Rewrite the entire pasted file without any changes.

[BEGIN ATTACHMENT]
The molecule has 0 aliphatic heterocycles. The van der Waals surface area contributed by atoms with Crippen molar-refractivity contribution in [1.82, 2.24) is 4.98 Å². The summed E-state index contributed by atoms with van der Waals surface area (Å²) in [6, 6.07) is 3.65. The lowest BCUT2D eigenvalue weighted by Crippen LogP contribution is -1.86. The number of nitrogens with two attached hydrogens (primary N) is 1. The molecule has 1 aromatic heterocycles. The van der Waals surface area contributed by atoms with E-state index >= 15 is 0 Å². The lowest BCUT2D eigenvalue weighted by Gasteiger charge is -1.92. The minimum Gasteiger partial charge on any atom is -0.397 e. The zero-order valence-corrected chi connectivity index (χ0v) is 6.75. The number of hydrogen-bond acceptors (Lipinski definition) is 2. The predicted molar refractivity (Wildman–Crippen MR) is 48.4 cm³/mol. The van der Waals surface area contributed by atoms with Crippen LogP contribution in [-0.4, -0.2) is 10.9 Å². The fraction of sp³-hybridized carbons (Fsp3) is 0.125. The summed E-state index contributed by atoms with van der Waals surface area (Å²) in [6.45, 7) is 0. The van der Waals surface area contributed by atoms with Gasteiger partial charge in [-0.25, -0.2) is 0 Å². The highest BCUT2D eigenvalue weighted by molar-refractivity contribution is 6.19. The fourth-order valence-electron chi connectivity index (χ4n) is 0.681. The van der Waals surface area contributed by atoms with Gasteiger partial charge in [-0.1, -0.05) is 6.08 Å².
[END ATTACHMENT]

The molecule has 0 aliphatic heterocycles. The van der Waals surface area contributed by atoms with Crippen molar-refractivity contribution in [1.82, 2.24) is 4.98 Å². The summed E-state index contributed by atoms with van der Waals surface area (Å²) in [6, 6.07) is 3.65. The lowest BCUT2D eigenvalue weighted by Crippen LogP contribution is -1.86. The number of nitrogens with two attached hydrogens (primary N) is 1. The molecule has 1 aromatic heterocycles. The van der Waals surface area contributed by atoms with E-state index >= 15 is 0 Å². The lowest BCUT2D eigenvalue weighted by Gasteiger charge is -1.92. The minimum Gasteiger partial charge on any atom is -0.397 e. The zero-order valence-corrected chi connectivity index (χ0v) is 6.75. The number of hydrogen-bond acceptors (Lipinski definition) is 2. The predicted molar refractivity (Wildman–Crippen MR) is 48.4 cm³/mol. The van der Waals surface area contributed by atoms with Crippen LogP contribution in [-0.4, -0.2) is 10.9 Å². The fraction of sp³-hybridized carbons (Fsp3) is 0.125. The summed E-state index contributed by atoms with van der Waals surface area (Å²) in [6.45, 7) is 0. The van der Waals surface area contributed by atoms with Gasteiger partial charge in [-0.25, -0.2) is 0 Å². The highest BCUT2D eigenvalue weighted by molar-refractivity contribution is 6.19. The fourth-order valence-electron chi connectivity index (χ4n) is 0.681. The van der Waals surface area contributed by atoms with Gasteiger partial charge in [-0.1, -0.05) is 6.08 Å².